Another of Margaret’s sons, David, succeeded to the throne. He was educated in England, living there until he was forty; time enough to be immersed in the Roman rites that were all over the country. It was his life’s ambition to change the religion of Scotland. Though the religion of the age was weak, its ecclesiasticism was powerful, and was every year becoming more so, and David was not the only monarch who was borne along with the current, believing that in addition to the grandeur of Rome he was adding to the power of Christianity.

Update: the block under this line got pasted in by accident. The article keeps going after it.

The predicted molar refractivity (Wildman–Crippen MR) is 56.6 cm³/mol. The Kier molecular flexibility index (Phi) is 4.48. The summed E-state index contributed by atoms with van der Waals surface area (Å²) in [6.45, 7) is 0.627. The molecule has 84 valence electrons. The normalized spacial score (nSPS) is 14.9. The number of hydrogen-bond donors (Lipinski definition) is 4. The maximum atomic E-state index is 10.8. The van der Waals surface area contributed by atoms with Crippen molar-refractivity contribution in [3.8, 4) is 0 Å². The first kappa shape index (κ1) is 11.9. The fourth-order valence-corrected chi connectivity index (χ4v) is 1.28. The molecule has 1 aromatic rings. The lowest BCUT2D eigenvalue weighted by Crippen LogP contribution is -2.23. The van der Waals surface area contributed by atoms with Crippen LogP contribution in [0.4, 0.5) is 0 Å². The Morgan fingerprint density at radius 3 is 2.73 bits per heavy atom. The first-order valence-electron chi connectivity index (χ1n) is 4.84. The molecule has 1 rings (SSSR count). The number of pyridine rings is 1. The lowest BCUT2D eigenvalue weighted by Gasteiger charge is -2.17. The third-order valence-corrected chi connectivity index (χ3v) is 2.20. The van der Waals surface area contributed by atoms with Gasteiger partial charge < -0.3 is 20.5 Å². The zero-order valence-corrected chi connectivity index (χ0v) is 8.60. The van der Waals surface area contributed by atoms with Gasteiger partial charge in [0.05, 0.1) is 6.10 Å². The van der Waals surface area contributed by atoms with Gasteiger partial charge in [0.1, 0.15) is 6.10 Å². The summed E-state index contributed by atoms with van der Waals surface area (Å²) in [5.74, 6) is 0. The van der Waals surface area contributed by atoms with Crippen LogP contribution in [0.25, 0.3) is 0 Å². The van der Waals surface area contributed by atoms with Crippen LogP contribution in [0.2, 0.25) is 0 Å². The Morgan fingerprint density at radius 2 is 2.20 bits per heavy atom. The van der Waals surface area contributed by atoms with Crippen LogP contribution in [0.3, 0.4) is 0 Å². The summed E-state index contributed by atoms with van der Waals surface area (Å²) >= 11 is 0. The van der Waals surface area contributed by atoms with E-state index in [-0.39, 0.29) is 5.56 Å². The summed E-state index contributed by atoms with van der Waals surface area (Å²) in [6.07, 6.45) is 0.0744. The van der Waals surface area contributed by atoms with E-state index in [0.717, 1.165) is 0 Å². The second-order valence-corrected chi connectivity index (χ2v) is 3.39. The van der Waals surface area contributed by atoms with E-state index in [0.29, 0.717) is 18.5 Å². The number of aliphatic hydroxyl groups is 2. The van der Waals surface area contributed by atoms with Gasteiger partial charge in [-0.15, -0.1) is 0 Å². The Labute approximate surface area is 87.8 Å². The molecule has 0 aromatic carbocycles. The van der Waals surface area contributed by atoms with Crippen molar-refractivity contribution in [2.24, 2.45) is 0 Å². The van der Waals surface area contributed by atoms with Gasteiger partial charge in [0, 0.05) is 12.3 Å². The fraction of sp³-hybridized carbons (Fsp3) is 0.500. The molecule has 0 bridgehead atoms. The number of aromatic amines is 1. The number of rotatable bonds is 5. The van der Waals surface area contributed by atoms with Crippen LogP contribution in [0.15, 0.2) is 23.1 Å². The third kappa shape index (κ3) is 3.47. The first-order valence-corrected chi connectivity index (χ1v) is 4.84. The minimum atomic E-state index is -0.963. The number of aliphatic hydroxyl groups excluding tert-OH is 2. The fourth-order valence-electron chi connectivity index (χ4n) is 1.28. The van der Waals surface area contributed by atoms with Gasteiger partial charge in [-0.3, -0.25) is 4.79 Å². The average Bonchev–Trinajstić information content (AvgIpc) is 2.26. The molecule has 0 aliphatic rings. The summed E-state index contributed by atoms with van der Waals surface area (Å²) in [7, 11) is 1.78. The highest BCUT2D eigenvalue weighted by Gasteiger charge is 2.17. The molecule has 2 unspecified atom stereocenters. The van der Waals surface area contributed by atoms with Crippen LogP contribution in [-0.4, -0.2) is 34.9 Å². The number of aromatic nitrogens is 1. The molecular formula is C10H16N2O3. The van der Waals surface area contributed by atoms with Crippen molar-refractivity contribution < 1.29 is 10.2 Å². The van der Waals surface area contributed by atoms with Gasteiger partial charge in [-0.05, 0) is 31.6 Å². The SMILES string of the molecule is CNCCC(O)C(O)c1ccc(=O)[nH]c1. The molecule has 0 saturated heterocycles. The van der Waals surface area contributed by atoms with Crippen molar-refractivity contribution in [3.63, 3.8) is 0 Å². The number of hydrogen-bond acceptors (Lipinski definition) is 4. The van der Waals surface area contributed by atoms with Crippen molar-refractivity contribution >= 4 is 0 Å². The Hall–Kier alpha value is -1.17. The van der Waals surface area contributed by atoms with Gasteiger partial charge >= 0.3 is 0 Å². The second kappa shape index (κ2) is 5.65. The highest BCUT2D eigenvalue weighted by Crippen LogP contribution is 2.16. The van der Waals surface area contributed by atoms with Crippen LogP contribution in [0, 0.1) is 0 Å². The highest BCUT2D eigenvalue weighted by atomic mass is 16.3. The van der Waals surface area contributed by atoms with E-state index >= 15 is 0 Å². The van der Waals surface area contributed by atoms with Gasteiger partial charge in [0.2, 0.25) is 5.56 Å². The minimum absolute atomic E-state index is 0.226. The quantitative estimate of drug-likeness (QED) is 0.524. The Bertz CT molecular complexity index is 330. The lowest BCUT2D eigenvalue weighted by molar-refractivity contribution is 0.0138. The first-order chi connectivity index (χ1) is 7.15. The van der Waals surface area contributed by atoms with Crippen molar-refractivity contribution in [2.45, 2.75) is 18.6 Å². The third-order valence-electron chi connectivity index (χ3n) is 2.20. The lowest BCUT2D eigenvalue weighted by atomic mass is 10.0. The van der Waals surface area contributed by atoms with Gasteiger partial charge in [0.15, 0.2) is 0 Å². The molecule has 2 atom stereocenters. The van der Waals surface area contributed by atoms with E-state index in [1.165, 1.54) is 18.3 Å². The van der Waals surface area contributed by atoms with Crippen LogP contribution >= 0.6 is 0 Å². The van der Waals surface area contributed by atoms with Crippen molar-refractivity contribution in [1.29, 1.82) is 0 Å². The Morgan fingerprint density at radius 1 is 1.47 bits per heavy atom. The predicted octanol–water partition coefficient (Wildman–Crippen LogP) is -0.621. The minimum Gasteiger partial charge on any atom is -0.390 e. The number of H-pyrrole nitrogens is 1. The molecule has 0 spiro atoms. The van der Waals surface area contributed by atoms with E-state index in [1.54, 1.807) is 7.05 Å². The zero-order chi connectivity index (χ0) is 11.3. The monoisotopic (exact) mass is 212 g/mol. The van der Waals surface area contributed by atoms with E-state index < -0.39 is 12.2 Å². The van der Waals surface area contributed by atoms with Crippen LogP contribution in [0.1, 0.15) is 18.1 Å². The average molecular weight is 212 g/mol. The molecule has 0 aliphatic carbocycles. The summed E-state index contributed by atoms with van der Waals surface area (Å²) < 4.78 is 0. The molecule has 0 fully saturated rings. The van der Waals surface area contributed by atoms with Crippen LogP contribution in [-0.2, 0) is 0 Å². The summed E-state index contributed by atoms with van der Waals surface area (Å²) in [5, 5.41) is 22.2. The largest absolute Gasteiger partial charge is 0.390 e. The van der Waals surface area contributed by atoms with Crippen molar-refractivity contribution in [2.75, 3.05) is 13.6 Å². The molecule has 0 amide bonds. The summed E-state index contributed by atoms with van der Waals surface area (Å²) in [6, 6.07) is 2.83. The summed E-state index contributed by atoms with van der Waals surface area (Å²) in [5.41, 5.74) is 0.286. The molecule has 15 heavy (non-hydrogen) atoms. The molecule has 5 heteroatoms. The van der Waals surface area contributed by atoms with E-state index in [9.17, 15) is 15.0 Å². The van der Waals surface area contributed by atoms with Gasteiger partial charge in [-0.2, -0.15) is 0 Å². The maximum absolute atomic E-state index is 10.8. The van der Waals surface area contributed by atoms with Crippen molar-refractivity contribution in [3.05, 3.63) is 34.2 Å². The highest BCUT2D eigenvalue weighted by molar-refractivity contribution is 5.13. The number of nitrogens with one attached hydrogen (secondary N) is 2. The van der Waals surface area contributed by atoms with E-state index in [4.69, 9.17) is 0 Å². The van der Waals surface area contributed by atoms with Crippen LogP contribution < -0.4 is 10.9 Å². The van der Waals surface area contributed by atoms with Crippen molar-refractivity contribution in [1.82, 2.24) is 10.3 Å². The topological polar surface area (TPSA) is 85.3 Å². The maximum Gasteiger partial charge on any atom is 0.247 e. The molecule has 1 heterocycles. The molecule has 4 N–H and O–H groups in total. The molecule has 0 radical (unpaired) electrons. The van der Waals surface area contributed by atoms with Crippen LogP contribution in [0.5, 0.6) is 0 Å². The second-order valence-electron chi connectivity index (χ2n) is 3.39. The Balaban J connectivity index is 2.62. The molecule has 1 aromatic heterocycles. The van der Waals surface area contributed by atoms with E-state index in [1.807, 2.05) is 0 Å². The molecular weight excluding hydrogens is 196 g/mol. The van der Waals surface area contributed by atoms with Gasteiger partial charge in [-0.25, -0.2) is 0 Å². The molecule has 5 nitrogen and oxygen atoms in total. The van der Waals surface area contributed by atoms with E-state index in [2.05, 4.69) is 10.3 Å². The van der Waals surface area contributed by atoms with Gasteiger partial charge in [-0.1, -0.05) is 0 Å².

David added six bishoprics. Many Columban pastors were stripped of all their lands and possessions, which were handed over to the foreign monks who took their place. If they bowed the knee to the new regime they could stay, if not they were often thrown out. An example of this was the monastery at Lochleven.‘In the royal charter now given to the Bishop of St Andrews David declares that "he had given and granted to the Canons of St. Andrews the island of Lochleven, that they might establish canonical order there; and the Keledei (Columbans) who shall be found there, if they consent to live as regulars shall be permitted to remain in society with and subject to the others; but should any of them be disposed to offer resistance, his will and pleasure was that such should be expelled from the island." Many Columban establishments were gradually suppressed, with more or less violence, ending in spoliation and extinction.